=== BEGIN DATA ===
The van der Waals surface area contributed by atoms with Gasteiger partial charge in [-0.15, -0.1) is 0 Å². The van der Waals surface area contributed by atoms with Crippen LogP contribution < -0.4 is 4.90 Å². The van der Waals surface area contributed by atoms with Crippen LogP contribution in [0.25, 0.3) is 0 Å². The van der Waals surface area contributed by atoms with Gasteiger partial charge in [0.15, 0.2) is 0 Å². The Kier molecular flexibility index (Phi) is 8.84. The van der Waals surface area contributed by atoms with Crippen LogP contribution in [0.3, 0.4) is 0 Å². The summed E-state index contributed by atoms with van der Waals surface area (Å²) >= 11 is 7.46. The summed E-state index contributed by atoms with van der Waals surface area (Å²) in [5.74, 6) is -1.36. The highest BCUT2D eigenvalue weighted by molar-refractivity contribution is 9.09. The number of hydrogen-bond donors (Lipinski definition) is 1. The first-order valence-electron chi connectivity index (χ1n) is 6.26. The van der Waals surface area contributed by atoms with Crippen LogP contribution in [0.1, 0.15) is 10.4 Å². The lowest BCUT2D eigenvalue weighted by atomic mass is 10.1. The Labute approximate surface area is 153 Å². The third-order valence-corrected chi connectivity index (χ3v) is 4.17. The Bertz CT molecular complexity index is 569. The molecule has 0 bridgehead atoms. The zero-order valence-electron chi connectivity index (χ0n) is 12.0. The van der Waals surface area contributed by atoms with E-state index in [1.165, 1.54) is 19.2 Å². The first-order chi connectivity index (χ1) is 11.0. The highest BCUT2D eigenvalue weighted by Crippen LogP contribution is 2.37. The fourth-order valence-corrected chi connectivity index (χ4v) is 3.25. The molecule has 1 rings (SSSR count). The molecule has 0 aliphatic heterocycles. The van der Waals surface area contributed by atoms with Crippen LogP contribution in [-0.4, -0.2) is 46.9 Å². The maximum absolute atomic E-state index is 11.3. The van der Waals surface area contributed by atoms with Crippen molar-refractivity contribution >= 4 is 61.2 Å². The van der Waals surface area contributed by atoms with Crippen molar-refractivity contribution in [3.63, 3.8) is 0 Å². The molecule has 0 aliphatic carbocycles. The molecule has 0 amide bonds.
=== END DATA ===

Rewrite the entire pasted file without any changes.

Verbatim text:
The van der Waals surface area contributed by atoms with Gasteiger partial charge in [-0.15, -0.1) is 0 Å². The van der Waals surface area contributed by atoms with Crippen LogP contribution < -0.4 is 4.90 Å². The van der Waals surface area contributed by atoms with Crippen LogP contribution in [0.25, 0.3) is 0 Å². The van der Waals surface area contributed by atoms with Gasteiger partial charge in [0.15, 0.2) is 0 Å². The Kier molecular flexibility index (Phi) is 8.84. The van der Waals surface area contributed by atoms with Crippen LogP contribution in [0.3, 0.4) is 0 Å². The summed E-state index contributed by atoms with van der Waals surface area (Å²) >= 11 is 7.46. The summed E-state index contributed by atoms with van der Waals surface area (Å²) in [5.74, 6) is -1.36. The highest BCUT2D eigenvalue weighted by molar-refractivity contribution is 9.09. The number of hydrogen-bond donors (Lipinski definition) is 1. The first-order valence-electron chi connectivity index (χ1n) is 6.26. The van der Waals surface area contributed by atoms with Crippen LogP contribution in [0.1, 0.15) is 10.4 Å². The lowest BCUT2D eigenvalue weighted by atomic mass is 10.1. The Labute approximate surface area is 153 Å². The third-order valence-corrected chi connectivity index (χ3v) is 4.17. The Bertz CT molecular complexity index is 569. The molecule has 0 bridgehead atoms. The zero-order valence-electron chi connectivity index (χ0n) is 12.0. The van der Waals surface area contributed by atoms with E-state index in [1.165, 1.54) is 19.2 Å². The first-order chi connectivity index (χ1) is 11.0. The highest BCUT2D eigenvalue weighted by Crippen LogP contribution is 2.37. The fourth-order valence-corrected chi connectivity index (χ4v) is 3.25. The molecule has 1 rings (SSSR count). The molecule has 0 aliphatic heterocycles. The van der Waals surface area contributed by atoms with Crippen LogP contribution in [-0.4, -0.2) is 46.9 Å². The maximum absolute atomic E-state index is 11.3. The van der Waals surface area contributed by atoms with Crippen molar-refractivity contribution >= 4 is 61.2 Å². The van der Waals surface area contributed by atoms with Crippen molar-refractivity contribution in [3.63, 3.8) is 0 Å². The molecule has 0 aliphatic carbocycles. The molecule has 0 amide bonds.